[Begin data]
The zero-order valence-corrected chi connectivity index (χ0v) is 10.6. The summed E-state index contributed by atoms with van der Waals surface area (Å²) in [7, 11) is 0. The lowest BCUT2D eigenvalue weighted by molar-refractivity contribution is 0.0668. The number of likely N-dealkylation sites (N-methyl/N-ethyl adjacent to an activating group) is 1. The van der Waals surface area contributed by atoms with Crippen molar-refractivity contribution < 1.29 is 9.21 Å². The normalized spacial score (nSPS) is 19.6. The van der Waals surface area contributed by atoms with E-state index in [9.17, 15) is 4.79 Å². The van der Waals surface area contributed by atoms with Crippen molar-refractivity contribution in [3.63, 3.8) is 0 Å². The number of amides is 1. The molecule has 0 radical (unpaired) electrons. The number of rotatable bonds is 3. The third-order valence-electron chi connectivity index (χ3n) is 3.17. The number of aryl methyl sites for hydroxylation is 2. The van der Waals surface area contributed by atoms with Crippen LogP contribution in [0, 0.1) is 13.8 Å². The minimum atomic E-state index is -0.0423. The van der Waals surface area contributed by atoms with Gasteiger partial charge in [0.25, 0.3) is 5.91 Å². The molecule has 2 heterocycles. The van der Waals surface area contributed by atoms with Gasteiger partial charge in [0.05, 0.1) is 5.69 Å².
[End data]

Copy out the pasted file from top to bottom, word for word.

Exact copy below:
The zero-order valence-corrected chi connectivity index (χ0v) is 10.6. The summed E-state index contributed by atoms with van der Waals surface area (Å²) in [7, 11) is 0. The lowest BCUT2D eigenvalue weighted by molar-refractivity contribution is 0.0668. The number of likely N-dealkylation sites (N-methyl/N-ethyl adjacent to an activating group) is 1. The van der Waals surface area contributed by atoms with Crippen molar-refractivity contribution < 1.29 is 9.21 Å². The normalized spacial score (nSPS) is 19.6. The van der Waals surface area contributed by atoms with E-state index in [9.17, 15) is 4.79 Å². The van der Waals surface area contributed by atoms with Crippen molar-refractivity contribution in [3.63, 3.8) is 0 Å². The number of amides is 1. The molecule has 0 radical (unpaired) electrons. The number of rotatable bonds is 3. The third-order valence-electron chi connectivity index (χ3n) is 3.17. The number of aryl methyl sites for hydroxylation is 2. The van der Waals surface area contributed by atoms with Crippen LogP contribution in [0, 0.1) is 13.8 Å². The minimum atomic E-state index is -0.0423. The van der Waals surface area contributed by atoms with Gasteiger partial charge in [0.25, 0.3) is 5.91 Å². The molecule has 2 heterocycles. The van der Waals surface area contributed by atoms with Gasteiger partial charge in [0.05, 0.1) is 5.69 Å².